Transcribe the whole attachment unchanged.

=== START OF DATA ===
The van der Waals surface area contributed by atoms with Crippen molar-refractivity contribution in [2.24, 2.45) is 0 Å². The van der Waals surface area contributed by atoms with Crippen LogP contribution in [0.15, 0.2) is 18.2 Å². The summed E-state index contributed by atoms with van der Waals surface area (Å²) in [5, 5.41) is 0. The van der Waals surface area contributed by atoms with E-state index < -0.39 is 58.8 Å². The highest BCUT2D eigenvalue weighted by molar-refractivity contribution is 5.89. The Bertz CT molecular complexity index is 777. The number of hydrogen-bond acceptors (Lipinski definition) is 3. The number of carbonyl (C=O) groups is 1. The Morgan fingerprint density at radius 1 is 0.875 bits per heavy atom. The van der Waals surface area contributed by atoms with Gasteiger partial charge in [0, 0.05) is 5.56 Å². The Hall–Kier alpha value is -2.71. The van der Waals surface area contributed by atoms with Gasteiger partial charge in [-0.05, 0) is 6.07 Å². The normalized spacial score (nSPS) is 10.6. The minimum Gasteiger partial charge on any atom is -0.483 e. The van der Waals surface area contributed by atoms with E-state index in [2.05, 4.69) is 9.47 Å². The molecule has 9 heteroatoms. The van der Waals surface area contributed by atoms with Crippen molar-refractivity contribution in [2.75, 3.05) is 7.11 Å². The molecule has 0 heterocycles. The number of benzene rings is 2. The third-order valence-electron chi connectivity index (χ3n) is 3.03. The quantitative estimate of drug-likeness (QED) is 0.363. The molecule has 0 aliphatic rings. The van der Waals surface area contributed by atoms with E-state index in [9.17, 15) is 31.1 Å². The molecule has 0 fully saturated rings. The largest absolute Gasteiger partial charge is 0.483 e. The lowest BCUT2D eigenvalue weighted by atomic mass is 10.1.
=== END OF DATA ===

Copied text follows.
The van der Waals surface area contributed by atoms with Crippen molar-refractivity contribution in [2.24, 2.45) is 0 Å². The van der Waals surface area contributed by atoms with Crippen LogP contribution in [0.15, 0.2) is 18.2 Å². The summed E-state index contributed by atoms with van der Waals surface area (Å²) in [5, 5.41) is 0. The van der Waals surface area contributed by atoms with E-state index < -0.39 is 58.8 Å². The highest BCUT2D eigenvalue weighted by molar-refractivity contribution is 5.89. The Bertz CT molecular complexity index is 777. The number of hydrogen-bond acceptors (Lipinski definition) is 3. The number of carbonyl (C=O) groups is 1. The Morgan fingerprint density at radius 1 is 0.875 bits per heavy atom. The van der Waals surface area contributed by atoms with Gasteiger partial charge in [0, 0.05) is 5.56 Å². The Hall–Kier alpha value is -2.71. The van der Waals surface area contributed by atoms with Gasteiger partial charge in [-0.05, 0) is 6.07 Å². The normalized spacial score (nSPS) is 10.6. The minimum Gasteiger partial charge on any atom is -0.483 e. The van der Waals surface area contributed by atoms with E-state index in [2.05, 4.69) is 9.47 Å². The molecule has 9 heteroatoms. The van der Waals surface area contributed by atoms with Crippen molar-refractivity contribution in [2.75, 3.05) is 7.11 Å². The molecule has 0 heterocycles. The number of benzene rings is 2. The third-order valence-electron chi connectivity index (χ3n) is 3.03. The quantitative estimate of drug-likeness (QED) is 0.363. The molecule has 0 aliphatic rings. The van der Waals surface area contributed by atoms with E-state index in [9.17, 15) is 31.1 Å². The molecule has 0 fully saturated rings. The largest absolute Gasteiger partial charge is 0.483 e. The lowest BCUT2D eigenvalue weighted by atomic mass is 10.1.